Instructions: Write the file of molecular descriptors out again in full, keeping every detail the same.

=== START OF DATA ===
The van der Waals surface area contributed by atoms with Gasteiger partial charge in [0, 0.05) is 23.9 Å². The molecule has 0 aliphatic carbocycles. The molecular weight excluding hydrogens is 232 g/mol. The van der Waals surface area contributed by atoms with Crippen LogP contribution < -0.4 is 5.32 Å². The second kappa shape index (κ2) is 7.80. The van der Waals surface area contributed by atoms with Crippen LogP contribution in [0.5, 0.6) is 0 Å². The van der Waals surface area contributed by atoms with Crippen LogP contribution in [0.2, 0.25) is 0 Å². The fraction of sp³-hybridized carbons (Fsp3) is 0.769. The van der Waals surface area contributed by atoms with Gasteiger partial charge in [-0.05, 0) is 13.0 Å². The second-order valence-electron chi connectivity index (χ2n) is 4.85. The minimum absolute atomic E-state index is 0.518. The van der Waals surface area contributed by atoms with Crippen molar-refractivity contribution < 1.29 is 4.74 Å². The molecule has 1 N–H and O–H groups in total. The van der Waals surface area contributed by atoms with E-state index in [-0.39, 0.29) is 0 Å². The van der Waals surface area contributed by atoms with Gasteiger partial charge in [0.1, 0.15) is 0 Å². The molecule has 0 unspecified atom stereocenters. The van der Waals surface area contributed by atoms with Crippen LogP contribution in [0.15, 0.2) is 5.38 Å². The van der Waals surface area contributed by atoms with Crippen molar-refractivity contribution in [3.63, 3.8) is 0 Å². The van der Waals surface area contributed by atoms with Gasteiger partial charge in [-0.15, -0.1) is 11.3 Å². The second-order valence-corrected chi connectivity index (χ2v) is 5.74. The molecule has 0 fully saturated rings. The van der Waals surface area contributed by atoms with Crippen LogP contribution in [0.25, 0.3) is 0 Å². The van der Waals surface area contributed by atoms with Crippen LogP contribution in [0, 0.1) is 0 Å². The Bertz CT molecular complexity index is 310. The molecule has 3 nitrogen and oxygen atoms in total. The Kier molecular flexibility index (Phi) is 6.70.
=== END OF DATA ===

The van der Waals surface area contributed by atoms with Gasteiger partial charge in [0, 0.05) is 23.9 Å². The molecule has 0 aliphatic carbocycles. The molecular weight excluding hydrogens is 232 g/mol. The van der Waals surface area contributed by atoms with Crippen LogP contribution < -0.4 is 5.32 Å². The second kappa shape index (κ2) is 7.80. The van der Waals surface area contributed by atoms with Crippen LogP contribution in [0.5, 0.6) is 0 Å². The van der Waals surface area contributed by atoms with Crippen LogP contribution in [0.2, 0.25) is 0 Å². The fraction of sp³-hybridized carbons (Fsp3) is 0.769. The van der Waals surface area contributed by atoms with Gasteiger partial charge in [-0.05, 0) is 13.0 Å². The second-order valence-electron chi connectivity index (χ2n) is 4.85. The minimum absolute atomic E-state index is 0.518. The van der Waals surface area contributed by atoms with Crippen molar-refractivity contribution < 1.29 is 4.74 Å². The molecule has 1 N–H and O–H groups in total. The van der Waals surface area contributed by atoms with E-state index in [-0.39, 0.29) is 0 Å². The van der Waals surface area contributed by atoms with Gasteiger partial charge in [0.1, 0.15) is 0 Å². The molecule has 0 unspecified atom stereocenters. The van der Waals surface area contributed by atoms with Crippen LogP contribution in [0.15, 0.2) is 5.38 Å². The van der Waals surface area contributed by atoms with Crippen molar-refractivity contribution in [3.63, 3.8) is 0 Å². The van der Waals surface area contributed by atoms with Gasteiger partial charge in [-0.15, -0.1) is 11.3 Å². The second-order valence-corrected chi connectivity index (χ2v) is 5.74. The molecule has 0 fully saturated rings. The van der Waals surface area contributed by atoms with Crippen LogP contribution in [0.25, 0.3) is 0 Å². The van der Waals surface area contributed by atoms with Crippen LogP contribution in [0, 0.1) is 0 Å². The Bertz CT molecular complexity index is 310. The molecule has 3 nitrogen and oxygen atoms in total. The Kier molecular flexibility index (Phi) is 6.70.